Diamond Creek Gravelly Meadow Cabernet Sauvignon 1994
Cabernet Sauvignon from Napa Valley, California
Gravelly Meadow is our lowest yielding vineyard. The wines are described as "earthy, cedary, jammy and ripe blackberry with a spicy expansive finish."
Wine Spectator - "An elegant, sophisticated wine, complex, with ripe cherry, sweet plum and spicy anise and cedary notes. Finishes with a long, full aftertaste and mellow tannins."
The Wine Advocate - "All three 1994s are backward, well-built, tannic wines meant to last for two decades or more. I suspect they will be among the least flattering wines to taste when released. The dark ruby/purple-colored 1994 Gravelly Meadow Cabernet Sauvignon exhibits a nose of loamy, dusty earth intermingled with scents of jammy, ripe black fruits and oak, full body, and layers of flavor. Although young and unevolved, it displays exceptional promise if cellared for 7-8 years. As a fan of Diamond Creek Cabernet Sauvignons in the seventies and early eighties, I have frequently detailed my lack of enthusiasm for vintages after 1984. For that reason, I am happy to report that barrel samples of Diamond Creek's 1994s look to be the most reassuringly fine examples of this estate's Cabernets that I have tasted since 1984. Let's hope they put the wines into the bottle naturally, without excessive fining or filtering. Certainly the raw materials are very impressive."
Diamond Creek Winery
Diamond Creek, California's first "Cabernet only" estate vineyard, was established in 1968. Visionary pioneer, Al Brounstein, defied modern convetion and planted Bordeaux varietals on secluded Diamond Mountain. The three distinct soil types on theis 20-acre property produce different single-vineyard Cabernet Sauvignons. Light ash soild of Volcanic Hill is in sharp contrast to the iron-rich Red Rock Terrace and the pebbly Gravelly Meadow. Each year, the estate produces a small amount of long-lived wines that are revered by connoisseurs the world over. View all Diamond Creek Wines
About Napa ValleyView a map of Napa Valley wineries
It's hard not to think of Napa Valley when thinking of California wines. The region is, after all, the one that brought world recognition to California wine making. The area was settled by a few choice wine families in the 1960's who bet that the wines of the area would grow and flourish. They were right. The Napa wine industry really took off in the 1980's, when vineyard lands were scooped up and vines were planted throughout the county. A number of wineries emerged, from large conglomerates to small boutiques to cult classics. Cabernet Sauvignon is definitely the grape of choice here, with many winemakers also focusing on Bordeaux Blends. Whites are usually Chardonnay and Sauvignon Blanc.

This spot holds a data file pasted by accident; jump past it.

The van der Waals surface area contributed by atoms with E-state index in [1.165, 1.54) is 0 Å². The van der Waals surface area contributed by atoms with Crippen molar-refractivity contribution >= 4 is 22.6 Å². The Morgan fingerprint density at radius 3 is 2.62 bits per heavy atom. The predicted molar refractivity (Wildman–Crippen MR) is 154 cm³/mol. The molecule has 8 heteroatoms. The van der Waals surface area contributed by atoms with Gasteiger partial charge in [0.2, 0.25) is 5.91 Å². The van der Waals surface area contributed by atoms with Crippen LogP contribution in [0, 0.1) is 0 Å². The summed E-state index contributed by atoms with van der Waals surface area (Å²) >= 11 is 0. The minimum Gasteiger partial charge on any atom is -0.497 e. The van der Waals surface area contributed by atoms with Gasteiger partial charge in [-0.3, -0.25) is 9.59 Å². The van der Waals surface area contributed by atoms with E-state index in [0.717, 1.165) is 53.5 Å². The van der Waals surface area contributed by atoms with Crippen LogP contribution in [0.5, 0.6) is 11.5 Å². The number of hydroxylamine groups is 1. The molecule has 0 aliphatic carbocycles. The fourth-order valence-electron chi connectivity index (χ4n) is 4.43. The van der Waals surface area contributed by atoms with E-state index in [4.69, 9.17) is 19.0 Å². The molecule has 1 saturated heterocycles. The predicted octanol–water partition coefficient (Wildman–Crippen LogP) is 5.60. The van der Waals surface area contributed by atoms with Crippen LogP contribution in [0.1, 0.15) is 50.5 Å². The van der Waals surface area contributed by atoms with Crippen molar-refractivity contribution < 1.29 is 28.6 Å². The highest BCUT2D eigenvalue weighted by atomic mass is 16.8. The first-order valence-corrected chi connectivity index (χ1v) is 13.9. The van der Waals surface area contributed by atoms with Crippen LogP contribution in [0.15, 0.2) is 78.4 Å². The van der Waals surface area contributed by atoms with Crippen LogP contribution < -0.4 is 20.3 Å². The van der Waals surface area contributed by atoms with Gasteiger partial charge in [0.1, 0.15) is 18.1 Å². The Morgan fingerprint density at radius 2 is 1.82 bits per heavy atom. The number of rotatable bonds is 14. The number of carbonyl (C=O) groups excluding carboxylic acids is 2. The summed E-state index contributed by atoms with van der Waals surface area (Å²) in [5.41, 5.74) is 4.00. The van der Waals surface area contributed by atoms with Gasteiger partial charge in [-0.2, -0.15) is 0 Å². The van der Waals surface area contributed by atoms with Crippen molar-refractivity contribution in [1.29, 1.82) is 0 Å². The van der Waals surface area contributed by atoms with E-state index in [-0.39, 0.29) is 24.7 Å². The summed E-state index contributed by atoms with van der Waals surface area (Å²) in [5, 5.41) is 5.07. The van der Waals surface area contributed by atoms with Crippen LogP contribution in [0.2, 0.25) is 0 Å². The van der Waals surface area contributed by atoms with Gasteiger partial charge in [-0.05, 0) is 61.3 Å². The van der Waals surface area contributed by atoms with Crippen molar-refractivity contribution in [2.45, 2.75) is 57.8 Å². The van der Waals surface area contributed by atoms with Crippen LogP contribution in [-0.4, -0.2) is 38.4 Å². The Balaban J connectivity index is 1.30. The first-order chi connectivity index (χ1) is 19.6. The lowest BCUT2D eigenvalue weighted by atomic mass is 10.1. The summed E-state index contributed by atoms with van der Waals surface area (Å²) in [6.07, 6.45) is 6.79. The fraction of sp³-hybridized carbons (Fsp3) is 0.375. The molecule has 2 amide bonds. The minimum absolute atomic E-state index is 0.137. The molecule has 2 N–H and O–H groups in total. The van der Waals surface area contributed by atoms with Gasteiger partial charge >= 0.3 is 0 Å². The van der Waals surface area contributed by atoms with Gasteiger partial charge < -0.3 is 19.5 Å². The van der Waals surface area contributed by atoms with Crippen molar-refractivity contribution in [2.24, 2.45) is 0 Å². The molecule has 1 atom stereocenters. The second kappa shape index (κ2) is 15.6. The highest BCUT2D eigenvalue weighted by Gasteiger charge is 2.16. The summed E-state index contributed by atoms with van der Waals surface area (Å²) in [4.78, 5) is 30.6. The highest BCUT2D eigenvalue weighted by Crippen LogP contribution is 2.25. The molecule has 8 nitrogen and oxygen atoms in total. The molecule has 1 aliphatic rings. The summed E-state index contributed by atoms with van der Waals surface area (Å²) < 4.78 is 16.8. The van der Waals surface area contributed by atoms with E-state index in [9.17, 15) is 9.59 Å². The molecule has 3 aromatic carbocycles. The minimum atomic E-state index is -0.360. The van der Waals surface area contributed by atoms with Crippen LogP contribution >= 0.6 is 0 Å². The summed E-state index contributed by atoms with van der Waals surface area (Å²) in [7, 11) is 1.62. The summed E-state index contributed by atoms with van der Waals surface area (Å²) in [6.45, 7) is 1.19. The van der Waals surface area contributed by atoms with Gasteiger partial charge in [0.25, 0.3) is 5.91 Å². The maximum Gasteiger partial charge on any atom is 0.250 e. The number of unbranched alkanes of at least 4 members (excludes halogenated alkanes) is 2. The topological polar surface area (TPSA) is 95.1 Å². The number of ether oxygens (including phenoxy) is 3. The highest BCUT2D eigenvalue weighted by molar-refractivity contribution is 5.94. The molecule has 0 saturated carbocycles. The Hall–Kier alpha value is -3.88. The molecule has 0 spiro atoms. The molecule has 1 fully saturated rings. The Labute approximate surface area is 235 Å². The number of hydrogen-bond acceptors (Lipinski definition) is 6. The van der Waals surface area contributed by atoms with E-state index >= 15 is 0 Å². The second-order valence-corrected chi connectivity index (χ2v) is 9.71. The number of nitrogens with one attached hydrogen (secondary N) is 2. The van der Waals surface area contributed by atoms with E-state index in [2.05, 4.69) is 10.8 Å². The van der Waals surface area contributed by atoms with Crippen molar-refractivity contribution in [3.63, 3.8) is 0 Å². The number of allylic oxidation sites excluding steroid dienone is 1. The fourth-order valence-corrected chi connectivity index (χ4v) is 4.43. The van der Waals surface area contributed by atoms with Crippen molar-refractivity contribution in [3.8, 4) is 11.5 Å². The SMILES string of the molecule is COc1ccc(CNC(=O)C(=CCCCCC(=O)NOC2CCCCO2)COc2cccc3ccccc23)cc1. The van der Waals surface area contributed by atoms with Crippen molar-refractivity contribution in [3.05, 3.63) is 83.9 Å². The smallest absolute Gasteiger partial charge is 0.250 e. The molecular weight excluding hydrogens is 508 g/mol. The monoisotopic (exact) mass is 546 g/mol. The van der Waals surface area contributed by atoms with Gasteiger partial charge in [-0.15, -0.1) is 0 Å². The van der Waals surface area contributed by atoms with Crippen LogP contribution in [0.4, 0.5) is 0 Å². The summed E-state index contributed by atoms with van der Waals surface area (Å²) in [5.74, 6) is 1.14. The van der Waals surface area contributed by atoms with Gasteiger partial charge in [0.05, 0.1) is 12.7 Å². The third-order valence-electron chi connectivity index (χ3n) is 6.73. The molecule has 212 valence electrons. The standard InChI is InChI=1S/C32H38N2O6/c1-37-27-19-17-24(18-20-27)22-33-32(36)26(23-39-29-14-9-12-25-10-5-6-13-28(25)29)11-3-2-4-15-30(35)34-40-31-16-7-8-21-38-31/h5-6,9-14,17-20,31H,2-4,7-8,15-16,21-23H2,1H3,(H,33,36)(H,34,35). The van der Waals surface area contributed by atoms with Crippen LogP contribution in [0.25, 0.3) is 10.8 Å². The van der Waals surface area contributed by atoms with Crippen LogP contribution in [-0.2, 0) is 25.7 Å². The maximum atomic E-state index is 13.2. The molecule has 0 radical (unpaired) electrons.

Notable FactsWithin the Napa Valley lie smaller sub-AVAs that lend even more character specifics to the wines. Furthest south is Carneros, followed by Yountville, Oakville & Rutherford. Above those two is St.-Helena and finally, just grated an AVA, Calistoga. These areas are situated on the valley floor and are known for creating rich, smooth Cabernet Sauvignon, Merlot and Chardonnay. There are a few mountain regions as well, nestled on the slopes overlooking the valley AVAs. Those include Howell Mountain, Stags Leap and Mount Veeder. Wines from the mountain regions are often more structured and firm, benefiting from more time in the bottle to evolve and soften.
About CaliforniaIt's not rare to see a wine's country of origin listed as "California." A country into itself in the wine world, California makes enough varieties and styles to match many European wine countries. It produces a diverse range of wines that span the quality spectrum.
The most famous of the California wine regions is Napa Valley, and these wines are certainly outstanding – but it's not as broad and diverse as its larger neighbor, Sonoma County. Down south, Santa Barbara's Santa Maria Valley is well-known for its Rhône blends, as well as cool-climate varieties like Pinot and Chardonnay. The Central Coast, the largest California AVA, has many different microclimates that lead to a wide range of wines with many sub-AVAs.
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Alcohol By Volume GuideMost wine ranges from 10-16% alcohol by volume. Some varietals tend to have higher (for example Zinfandel and Cabernet Sauvignon) or lower alcohol levels (Pinot Noir and many white varietals), but there is always some variation from producer to producer. Some wine falls outside of this range, for instance Port weighs in closer to 20%, while Muscat and Riesling are usually a bit below 10%.
Wine Style Guide
Light & Fruity
- Red wines that are more fruit-forward and lighter in tannin and body.
Smooth & Supple
- Medium bodied reds that go down easy, with smooth tannins and supple fruit.
Earthy & Spicy
- Wines where earthy and/or spicy dominate the flavors – typically medium to full body.
Big & Bold
- Full bodied wines that have concentrated fruit and are higher in alcohol and/or tannins. Some need age.